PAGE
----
New York education officials are poised to scrap a test designed to measure the reading and writing skills of people trying to become teachers, in part because an outsized percentage of black and Hispanic candidates were failing it.Well, maybe so if the teachers are going to be teaching something like phys ed, but if they're going to stand in front of an academic classroom one would think it'd be to their advantage and that of their students that they be able to read the textbooks their students are using. If they cannot it makes the claim that teaching is a profession somewhat hard to defend.
The state Board of Regents on Monday is expected Monday to adopt a task force's recommendation of eliminating the literacy exam, known as the Academic Literacy Skills Test.
Backers of the test say eliminating it could put weak teachers in classrooms. Critics of the examination said it is redundant and a poor predictor of who will succeed as a teacher.
Leaders of the education reform movement have complained for years about the caliber of students entering education schools and the quality of the instruction they receive there. A December 2016 study by the National Council on Teacher Quality found that 44 percent of the teacher preparation programs it surveyed accepted students from the bottom half of their high school classes.This seems a silly justification for allowing semi-literate teachers to be teaching kids. Having teachers who are married or over the age of twenty doesn't match the student body either, but those are not compelling reasons to employ single teenagers as teachers.
The reformers believe tests like New York's Academic Literacy Skills Test can serve to weed out aspiring teachers who aren't strong students.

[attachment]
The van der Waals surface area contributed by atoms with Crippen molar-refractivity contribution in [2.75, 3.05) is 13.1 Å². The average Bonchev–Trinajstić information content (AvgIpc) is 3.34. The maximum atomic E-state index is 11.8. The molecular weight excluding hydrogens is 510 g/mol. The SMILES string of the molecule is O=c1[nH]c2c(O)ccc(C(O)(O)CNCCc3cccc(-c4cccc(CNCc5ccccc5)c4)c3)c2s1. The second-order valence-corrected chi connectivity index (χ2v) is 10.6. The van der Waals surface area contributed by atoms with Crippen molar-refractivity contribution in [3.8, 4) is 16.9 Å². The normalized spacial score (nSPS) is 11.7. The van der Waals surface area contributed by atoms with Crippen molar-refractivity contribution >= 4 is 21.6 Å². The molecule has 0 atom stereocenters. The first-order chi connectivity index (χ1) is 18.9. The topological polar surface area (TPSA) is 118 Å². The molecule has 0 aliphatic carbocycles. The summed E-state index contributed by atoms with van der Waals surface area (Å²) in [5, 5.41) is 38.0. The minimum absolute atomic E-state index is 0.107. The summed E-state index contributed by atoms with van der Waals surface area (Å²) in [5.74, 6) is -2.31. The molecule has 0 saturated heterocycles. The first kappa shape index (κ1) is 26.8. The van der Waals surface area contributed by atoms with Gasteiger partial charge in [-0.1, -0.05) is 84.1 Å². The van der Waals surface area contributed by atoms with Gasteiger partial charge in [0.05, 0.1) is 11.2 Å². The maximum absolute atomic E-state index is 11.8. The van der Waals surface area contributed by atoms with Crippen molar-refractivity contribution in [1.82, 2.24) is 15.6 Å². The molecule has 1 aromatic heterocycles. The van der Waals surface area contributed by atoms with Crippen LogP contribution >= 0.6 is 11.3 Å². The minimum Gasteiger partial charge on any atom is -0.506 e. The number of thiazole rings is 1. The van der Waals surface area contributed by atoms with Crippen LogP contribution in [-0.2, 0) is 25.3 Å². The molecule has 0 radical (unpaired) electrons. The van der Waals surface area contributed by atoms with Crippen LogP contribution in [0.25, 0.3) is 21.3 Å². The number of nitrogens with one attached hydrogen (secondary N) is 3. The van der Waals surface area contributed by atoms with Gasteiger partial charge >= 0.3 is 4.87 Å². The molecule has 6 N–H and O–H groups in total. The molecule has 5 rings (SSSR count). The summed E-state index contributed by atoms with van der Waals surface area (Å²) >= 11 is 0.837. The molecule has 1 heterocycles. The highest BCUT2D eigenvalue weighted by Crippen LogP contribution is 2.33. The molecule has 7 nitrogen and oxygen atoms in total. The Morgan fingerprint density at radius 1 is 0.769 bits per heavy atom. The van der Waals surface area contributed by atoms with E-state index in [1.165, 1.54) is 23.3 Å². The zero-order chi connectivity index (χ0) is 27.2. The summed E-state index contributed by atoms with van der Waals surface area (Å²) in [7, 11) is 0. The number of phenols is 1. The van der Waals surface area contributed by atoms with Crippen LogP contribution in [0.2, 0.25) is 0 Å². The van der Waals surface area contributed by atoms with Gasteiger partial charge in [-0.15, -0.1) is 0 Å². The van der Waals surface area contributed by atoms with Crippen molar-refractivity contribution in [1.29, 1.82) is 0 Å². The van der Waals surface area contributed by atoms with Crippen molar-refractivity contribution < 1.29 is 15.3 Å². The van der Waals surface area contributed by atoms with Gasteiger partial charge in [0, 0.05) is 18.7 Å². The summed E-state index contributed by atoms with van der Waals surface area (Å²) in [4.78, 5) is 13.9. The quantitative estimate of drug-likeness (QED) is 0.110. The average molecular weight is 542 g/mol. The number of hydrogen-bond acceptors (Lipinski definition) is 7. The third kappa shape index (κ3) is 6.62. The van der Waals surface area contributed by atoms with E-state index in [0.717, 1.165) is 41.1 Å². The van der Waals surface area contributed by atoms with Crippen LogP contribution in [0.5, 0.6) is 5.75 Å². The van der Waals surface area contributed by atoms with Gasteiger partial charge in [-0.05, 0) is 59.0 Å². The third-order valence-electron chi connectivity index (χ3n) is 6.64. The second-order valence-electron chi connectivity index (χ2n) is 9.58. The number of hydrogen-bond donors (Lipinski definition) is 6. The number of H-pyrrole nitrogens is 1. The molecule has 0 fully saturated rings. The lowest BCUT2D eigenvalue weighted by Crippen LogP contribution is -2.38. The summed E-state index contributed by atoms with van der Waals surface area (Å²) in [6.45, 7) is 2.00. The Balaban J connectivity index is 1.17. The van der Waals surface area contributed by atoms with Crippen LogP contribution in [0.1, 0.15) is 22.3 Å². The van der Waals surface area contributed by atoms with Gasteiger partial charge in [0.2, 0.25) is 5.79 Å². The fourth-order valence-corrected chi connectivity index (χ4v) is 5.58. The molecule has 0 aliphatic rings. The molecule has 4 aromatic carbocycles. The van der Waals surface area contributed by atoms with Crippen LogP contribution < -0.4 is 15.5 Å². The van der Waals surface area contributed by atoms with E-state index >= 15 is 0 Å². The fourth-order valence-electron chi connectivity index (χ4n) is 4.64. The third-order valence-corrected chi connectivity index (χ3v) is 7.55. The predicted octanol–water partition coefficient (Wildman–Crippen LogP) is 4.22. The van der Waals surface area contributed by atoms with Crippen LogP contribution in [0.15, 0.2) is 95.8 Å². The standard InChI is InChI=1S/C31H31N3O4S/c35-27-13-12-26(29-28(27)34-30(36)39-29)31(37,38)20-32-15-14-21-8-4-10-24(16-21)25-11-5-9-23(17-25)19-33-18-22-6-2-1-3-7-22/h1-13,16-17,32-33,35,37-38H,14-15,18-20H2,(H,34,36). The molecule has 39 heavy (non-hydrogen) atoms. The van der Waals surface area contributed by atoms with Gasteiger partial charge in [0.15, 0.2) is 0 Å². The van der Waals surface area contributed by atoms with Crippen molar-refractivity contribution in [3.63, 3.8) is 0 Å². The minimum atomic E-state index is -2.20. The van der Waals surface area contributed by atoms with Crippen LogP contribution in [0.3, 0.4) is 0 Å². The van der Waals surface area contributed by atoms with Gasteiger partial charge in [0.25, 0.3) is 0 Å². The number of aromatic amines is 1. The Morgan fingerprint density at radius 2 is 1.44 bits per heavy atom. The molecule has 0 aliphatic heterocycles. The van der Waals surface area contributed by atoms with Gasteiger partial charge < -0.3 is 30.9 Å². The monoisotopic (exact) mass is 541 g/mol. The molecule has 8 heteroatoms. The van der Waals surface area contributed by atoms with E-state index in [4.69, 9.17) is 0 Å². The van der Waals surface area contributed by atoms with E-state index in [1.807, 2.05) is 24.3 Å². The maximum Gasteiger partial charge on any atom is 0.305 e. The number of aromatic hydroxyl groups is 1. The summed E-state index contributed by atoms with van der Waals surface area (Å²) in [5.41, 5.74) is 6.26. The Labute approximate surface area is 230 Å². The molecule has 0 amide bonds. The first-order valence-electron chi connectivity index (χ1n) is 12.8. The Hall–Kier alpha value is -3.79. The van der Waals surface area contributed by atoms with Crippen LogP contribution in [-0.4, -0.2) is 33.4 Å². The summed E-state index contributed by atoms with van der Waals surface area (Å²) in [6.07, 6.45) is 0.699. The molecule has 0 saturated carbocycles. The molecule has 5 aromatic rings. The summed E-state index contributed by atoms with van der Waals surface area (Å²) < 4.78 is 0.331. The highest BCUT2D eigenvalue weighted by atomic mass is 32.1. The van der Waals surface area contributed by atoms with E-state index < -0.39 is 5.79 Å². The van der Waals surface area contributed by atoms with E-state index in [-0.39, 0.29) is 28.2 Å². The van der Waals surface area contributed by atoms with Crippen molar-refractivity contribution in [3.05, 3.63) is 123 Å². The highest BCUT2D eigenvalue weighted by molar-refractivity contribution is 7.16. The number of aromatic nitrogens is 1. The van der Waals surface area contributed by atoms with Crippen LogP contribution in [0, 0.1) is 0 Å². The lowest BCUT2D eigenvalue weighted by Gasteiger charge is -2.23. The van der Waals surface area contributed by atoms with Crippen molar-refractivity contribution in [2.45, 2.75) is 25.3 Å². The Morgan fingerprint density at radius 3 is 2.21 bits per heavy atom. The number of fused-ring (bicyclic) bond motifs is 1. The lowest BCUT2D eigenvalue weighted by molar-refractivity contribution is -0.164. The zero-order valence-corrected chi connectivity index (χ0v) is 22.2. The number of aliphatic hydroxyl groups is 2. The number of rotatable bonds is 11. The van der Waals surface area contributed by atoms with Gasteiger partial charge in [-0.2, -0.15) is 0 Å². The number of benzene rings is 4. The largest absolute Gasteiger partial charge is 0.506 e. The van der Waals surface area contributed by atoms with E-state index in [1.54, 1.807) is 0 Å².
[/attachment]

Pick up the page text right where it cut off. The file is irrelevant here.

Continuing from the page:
But the literacy test raised alarms from the beginning because just 46 percent of Hispanic test takers and 41 percent of black test takers passed it on the first try, compared with 64 percent of white candidates.
A federal judge ruled in 2015 that the test was not discriminatory, but faculty members at education schools say a test that screens out so many minorities is problematic.
"Having a white workforce really doesn't match our student body anymore," Soodak said.
Kids, no matter what skin color they may have, deserve to have the best educated professionals at the front of their classrooms that the school can provide, whatever skin color those professionals may be. We do these young people no favors by truckling to the racist shibboleth that only black teachers can teach black students nor do we improve their chances in life by yielding to the soft bigotry of low expectations.
Perhaps there are good reasons, as some people quoted in the article believe, for dispensing with this particular test, but the fact that those who fail are disproportionately black and Hispanic is not among them since the test was found by a federal court not to be discriminatory. In any case, there's an irony lurking about here.
When blacks were enslaved their owners often made it a serious offense for them to learn to read or for others to try to teach them to read. A literate, educated slave was considered to be dangerous. Now, education officials are tacitly saying that they, too, would rather young blacks not be taught to read if they're to be taught by competent, literate teachers who'll be able to exemplify the value and importance of literacy but who aren't the same color as the students.
The motivation of the state officials, though misguided, is certainly more noble than that of the slaveholders, but the end result is the same - black kids are held down and prevented from receiving the best education they can get, and thereby prevented from improving their chances of advancing in life.
I assume the education officials don't see the injustice of what they're doing to these kids but I wonder if they see the irony.